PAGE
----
Three of Jupiter’s largest moons—Io, Europa and Ganymede—will be visited by NASA’s Juno probe currently in the Jupiter system after its imminent “death dive” was postponed for four years.
Last week it was reported that Juno witnessed an asteroid or comet slam into Jupiter and disintegrate in its atmosphere.
Previously planned to plunge into Jupiter’s clouds after completing its 35th and final orbit on July 30, 2021, Juno’s extended mission will see it perform close flybys of the three moons through 2025.
In orbit of Jupiter since July 4, 2016, the 66 x 15 ft. spacecraft has just completed its 32nd perijove (close flyby) of the giant planet and returned a stack of incredible new images.
Juno’s extended mission will see it orbit Jupiter a further 42 times, during which it will perform close flybys of Jupiter’s north polar cyclones, Ganymede, Europa and Io.
It will also conduct the first extensive exploration of the faint rings encircling Jupiter. Photographed by Voyager 1 in 1979 and by the Galileo orbiter in the 1990s, the Jovian ring system largely dust from two of its smaller moons, Amalthea and Thebe.
MORE FOR YOU
“Since its first orbit in 2016, Juno has delivered one revelation after another about the inner workings of this massive gas giant,” said principal investigator Scott Bolton of the Southwest Research Institute in San Antonio. “With the extended mission, we will answer fundamental questions that arose during Juno’s prime mission while reaching beyond the planet to explore Jupiter’s ring system and Galilean satellites.”
Part of NASA’s New Frontiers program of medium-sized planetary science spacecraft, Juno is a flagship mission that will now move from a mission focused on studying the giant planet’s gravity and magnetic fields to a full system-explorer.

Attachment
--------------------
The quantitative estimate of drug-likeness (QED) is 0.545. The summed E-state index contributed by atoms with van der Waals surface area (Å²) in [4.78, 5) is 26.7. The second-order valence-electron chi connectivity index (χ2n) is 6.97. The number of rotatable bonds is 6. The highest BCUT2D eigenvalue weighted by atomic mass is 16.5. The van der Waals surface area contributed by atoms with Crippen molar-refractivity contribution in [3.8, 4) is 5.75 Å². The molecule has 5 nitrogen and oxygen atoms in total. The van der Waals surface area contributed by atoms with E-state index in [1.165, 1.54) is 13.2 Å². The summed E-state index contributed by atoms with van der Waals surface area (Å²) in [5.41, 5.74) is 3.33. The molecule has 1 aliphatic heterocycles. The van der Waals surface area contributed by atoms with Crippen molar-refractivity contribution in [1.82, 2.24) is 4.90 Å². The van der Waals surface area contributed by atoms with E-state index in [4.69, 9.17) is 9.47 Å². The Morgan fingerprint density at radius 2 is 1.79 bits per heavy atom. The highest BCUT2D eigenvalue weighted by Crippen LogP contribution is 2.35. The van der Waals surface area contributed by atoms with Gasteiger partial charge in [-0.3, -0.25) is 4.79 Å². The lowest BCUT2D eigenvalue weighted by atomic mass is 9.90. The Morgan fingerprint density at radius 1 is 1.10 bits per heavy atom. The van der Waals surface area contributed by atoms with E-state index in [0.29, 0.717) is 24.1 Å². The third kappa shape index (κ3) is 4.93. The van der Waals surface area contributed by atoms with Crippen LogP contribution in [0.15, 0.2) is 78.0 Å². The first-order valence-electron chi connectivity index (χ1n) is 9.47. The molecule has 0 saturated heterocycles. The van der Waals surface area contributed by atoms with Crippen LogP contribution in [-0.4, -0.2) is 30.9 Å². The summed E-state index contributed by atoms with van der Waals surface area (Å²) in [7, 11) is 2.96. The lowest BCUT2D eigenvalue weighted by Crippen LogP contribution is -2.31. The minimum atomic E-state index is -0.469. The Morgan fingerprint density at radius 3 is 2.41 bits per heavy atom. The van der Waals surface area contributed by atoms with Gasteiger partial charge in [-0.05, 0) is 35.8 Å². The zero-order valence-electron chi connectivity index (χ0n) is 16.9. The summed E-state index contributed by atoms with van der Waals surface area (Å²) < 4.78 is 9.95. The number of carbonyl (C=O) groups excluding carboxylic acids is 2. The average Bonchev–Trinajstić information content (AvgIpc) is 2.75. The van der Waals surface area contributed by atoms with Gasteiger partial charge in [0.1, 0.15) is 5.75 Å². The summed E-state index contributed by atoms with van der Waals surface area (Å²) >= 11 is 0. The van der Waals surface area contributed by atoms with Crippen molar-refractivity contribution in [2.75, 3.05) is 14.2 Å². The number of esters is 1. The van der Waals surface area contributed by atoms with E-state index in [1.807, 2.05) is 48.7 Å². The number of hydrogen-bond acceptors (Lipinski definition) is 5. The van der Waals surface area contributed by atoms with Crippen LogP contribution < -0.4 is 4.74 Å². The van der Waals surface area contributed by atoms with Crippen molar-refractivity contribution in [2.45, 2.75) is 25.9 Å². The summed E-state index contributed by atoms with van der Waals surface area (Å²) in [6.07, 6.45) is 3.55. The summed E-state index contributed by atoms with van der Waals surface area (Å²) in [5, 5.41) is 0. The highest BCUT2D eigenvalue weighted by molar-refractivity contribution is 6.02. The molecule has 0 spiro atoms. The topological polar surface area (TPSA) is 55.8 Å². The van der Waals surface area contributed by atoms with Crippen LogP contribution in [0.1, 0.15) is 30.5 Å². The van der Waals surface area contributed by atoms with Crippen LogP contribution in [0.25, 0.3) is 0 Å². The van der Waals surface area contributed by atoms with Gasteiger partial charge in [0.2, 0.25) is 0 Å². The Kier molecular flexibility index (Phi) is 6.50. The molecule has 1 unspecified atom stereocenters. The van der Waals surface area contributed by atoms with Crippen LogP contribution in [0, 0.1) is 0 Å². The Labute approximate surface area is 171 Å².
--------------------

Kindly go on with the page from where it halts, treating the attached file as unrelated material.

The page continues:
Here’s what Juno is going to do and when during its extended mission phase:
- Flyby of Ganymede within 600 miles/1,000 km—June 7, 2021.
- Flyby of Europa within 200 miles/320 km—September 29, 2022.
- Flybys of Io within 900 miles/1,500 km—December 30, 2023 and February 3, 2024.
- End of mission—September 2025.
“The mission designers have done an amazing job crafting an extended mission that conserves the mission’s single most valuable onboard resource—fuel,” said Ed Hirst, the Juno project manager at JPL. “Gravity assists from multiple satellite flybys steer our spacecraft through the Jovian system while providing a wealth of science opportunities.”
However, Juno will only escape death for so long.
Come September 2025—with nowhere near enough fuel to escape Jupiter’s gravity and so continue on a journey through the cosmos—its orbit will rapidly decay until it enters Jupiter’s upper atmosphere, heats-up and burns.
Such a “death plunge” is necessary because an off-course Juno could theoretically crash into one of Jupiter’s moons and contaminate it with the environment with microbes from Earth.
Those moons are precisely what Juno’s extended mission is designed to study.
The data Juno collects during its extended mission will also help NASA and ESA (European Space Agency) plan their next two (and possibly three) missions to Jupiter and its moons:
China has also been discussing two missions to the Jovian system— a Jupiter Callisto Orbiter (JCO) and a Jupiter System Observer (JSO), one of which could launch in 2030 and arrive in 2036. It could include a landing on Jupiter’s small moon Callisto.
Wishing you clear skies and wide eyes.